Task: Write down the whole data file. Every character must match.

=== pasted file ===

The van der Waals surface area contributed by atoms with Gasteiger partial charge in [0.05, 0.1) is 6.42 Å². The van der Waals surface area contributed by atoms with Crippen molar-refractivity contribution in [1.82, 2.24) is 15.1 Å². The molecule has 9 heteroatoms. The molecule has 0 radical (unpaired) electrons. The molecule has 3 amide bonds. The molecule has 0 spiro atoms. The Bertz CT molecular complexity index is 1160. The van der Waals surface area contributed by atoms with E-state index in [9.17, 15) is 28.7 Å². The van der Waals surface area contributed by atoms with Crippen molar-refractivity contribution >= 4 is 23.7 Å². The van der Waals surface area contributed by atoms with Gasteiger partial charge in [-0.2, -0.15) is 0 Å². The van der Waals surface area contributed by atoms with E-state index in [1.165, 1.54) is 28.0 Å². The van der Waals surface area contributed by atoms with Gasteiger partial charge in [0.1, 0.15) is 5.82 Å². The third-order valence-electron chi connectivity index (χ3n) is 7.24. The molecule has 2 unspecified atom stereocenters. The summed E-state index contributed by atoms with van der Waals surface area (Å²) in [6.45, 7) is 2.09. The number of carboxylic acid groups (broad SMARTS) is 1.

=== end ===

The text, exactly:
The van der Waals surface area contributed by atoms with Gasteiger partial charge in [0.05, 0.1) is 6.42 Å². The van der Waals surface area contributed by atoms with Crippen molar-refractivity contribution in [1.82, 2.24) is 15.1 Å². The molecule has 9 heteroatoms. The molecule has 0 radical (unpaired) electrons. The molecule has 3 amide bonds. The molecule has 0 spiro atoms. The Bertz CT molecular complexity index is 1160. The van der Waals surface area contributed by atoms with E-state index in [9.17, 15) is 28.7 Å². The van der Waals surface area contributed by atoms with Crippen molar-refractivity contribution >= 4 is 23.7 Å². The van der Waals surface area contributed by atoms with Gasteiger partial charge in [-0.2, -0.15) is 0 Å². The van der Waals surface area contributed by atoms with E-state index in [1.165, 1.54) is 28.0 Å². The van der Waals surface area contributed by atoms with Gasteiger partial charge in [0.1, 0.15) is 5.82 Å². The third-order valence-electron chi connectivity index (χ3n) is 7.24. The molecule has 2 unspecified atom stereocenters. The summed E-state index contributed by atoms with van der Waals surface area (Å²) in [6.45, 7) is 2.09. The number of carboxylic acid groups (broad SMARTS) is 1.